The years following a loss are unexpected and confusing. That is perhaps the understatement of the year, but in sitting here and attempting to summarize them, that is the best that I can do. At this point, a part of me wanted to be able to say “I changed the world for her.” Because in… Continue reading The Forever Feeling
He’s here now. You can’t see him, because, well, he is now part of me. He clings to my back with arms wrapped around my neck—not in a chokehold—but rather a tight embrace. The embrace is a warning, though, that it could easily become a choke. I wonder why he chose me and if he’ll… Continue reading Roommates
Dear GB, Dear Mami, I decided to do a hybrid blog to both of you because the two of you share this quality of spaces in my heart that I didn’t know I had, until I had them. I’m sorry it has been so long since I’ve written. I’m sorry Mami that my Lessons from… Continue reading Lessons from my Mom and Son/#34-infinity
I will still be posting here, and will as always keep this as strictly a memorial blog for my beautiful mom. In fact, I have been wanting to update on her past birthday spent with family. Until then, I am sharing with you a new part of my life that will be documented here: http://hellogb.wordpress.com/2014/09/25/first-comes-love/… Continue reading Something a little different
Almost exactly a year ago, I sat at the foot of your couch massaging your feet. You always told me I had a very special way of massaging the perfect pressure points that no one else could seem to match. I assumed you were Mami-how-do-you-make-pancakes-ing me, but I was happy to play along. Your feet… Continue reading Lesson 33: How to Achieve Your Happily Ever After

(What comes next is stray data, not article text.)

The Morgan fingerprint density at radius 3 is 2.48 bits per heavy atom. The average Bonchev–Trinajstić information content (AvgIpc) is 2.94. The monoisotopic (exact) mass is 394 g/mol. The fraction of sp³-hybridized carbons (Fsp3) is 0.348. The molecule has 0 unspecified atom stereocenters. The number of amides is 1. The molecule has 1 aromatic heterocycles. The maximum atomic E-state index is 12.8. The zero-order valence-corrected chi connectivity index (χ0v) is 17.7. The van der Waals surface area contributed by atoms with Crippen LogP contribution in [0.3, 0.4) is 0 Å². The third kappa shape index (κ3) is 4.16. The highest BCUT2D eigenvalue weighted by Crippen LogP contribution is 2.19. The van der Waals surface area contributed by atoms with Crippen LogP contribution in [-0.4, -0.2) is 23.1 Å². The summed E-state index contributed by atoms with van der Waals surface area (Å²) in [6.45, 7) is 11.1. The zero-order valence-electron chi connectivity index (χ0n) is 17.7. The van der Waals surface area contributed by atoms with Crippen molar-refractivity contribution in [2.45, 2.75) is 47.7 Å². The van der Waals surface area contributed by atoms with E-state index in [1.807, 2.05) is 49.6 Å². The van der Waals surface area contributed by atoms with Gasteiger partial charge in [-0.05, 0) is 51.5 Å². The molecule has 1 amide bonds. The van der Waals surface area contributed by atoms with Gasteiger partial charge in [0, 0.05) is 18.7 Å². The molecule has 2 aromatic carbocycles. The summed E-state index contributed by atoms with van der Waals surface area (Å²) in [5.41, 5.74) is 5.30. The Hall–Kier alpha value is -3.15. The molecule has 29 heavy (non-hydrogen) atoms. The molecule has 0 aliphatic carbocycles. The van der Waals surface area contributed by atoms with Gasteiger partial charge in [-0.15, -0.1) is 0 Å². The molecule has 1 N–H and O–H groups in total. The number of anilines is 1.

As daughters, we all developed a very special and individual relationship with my mom. Settie, for example, had a strong friendship with her, unlike the rest of us. Perhaps that stemmed from being the oldest and having a birth-order responsibility to look after us. Whatever the case, it was so unique to her and Mami,… Continue reading Lesson 32: You may not realize it, but she is the strongest one.
Is it the human condition to constantly look ahead without grounding themselves in the present? I read a quote today:
“Even if you fall flat on your face, you’re still moving forward.” –Victor Kiam.
I smiled when I read it. I’ve recently acknowledged the fear within myself of failing, causing a stagnation that results in an instant forfeit. That isn’t unique to me, though, I simply muse on it, maybe more than others. This creates a glaring lag in time, while simultaneously speeding it up, so that your perception is that you can never complete what you aim to do, but instead, are constantly waiting for a better opportunity to do it.
I don’t know the answer to how we avoid this or if it is worth it to avoid. I do know that a daily, conscious appreciation for where you are and what small (or big) pleasures we find in unexpected moments, is better than a lifetime of looking to fix our inadequacies.